So, there are important approximations that we’re making when we assume that the basic classical laws of motion can be applied at the microscopic level. The most important one, and this is an important one, is that really, at the level of atoms and molecules, the laws of quantum physics really govern what’s going on, and when we use the laws of Newton, the classical laws of motion, well, we’re neglecting the quantum effects that are there. So that is a severe approximation, it is the one that can be corrected for with techniques that are not unlike what one uses when applying the classical laws of physics, but they effectively incorporate quantum effects that we’re missing. So that’s something that we always have to be aware of that we’re making this approximation that the laws of classical physics apply rather than the laws of quantum physics. But once we accept that approximation, then we can turn all this microscopic data that we get, which is really at the level of having the time-dependent trajectories of the exact motion of every atom that we’re studying in our system. And we need to turn that into something that can actually be measured in an experiment, so we need to turn that into what we call an observable.
The way we do that is to use rules of something called ‘statistical mechanics’, statistical mechanics is an area that is applied throughout physics and chemistry and even biology to connect all this microscopic detail that we have, all these time-dependent trajectories of thousands, hundreds of thousands, even millions of atoms in our system into real observables. What it says, basically, is that you can attach to all this motion a specific statistical distribution, typically, a very simple one, and then you can express any observable that you might be interested in as an average over such a distribution. And using those rules, you can turn all this microscopic motion into an actual physical quantity that we might want to measure. A very simple example would be to turn the, let’s say, all the velocities of all the atoms into something that you might measure, which would be the temperature of the system. That could be done simply by computing an average of the squares of all those velocities times their masses, which is a measure of the kinetic energy, and that connects directly to temperature. So, temperature, which is something you can get just by putting a thermometer in your system, can be obtained simply by doing this kind of average over the velocities.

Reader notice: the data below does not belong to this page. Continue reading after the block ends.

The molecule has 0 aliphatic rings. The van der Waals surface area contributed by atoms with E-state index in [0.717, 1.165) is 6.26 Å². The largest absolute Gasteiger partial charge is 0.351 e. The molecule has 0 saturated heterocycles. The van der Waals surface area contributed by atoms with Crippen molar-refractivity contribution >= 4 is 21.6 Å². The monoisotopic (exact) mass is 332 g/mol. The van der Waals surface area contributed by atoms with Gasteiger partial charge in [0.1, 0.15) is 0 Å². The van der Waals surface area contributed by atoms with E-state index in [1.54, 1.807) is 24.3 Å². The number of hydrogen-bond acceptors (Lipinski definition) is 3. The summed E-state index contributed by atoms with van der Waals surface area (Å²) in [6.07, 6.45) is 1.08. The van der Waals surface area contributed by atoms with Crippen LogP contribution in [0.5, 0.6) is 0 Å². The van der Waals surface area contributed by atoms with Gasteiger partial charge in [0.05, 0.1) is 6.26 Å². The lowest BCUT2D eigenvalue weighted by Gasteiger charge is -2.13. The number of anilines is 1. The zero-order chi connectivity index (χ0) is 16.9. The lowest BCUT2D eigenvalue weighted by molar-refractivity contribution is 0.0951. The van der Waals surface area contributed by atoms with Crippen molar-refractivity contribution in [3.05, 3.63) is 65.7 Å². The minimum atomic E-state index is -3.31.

So, other things that we can obtain from all this microscopic motion might include, for example, the pressure of the system, which is something that you can easily measure, you might want to get things like entropy or the enthalpy or just average energies.
We might be interested in dynamical properties, that would include rates of diffusion, rates of chemical reactions, various vibrational properties, all of these things are available to us through the application of the laws of statistical mechanics to all of this underlying motion that we get from our computer simulations.
I should mention of course that molecular dynamics, which is this technique by which we’re solving the Newtonian equations numerically, there’s an alternate way to get statistical properties and observable properties, and it’s through a method known as Monte-Carlo, which is another very popular approach.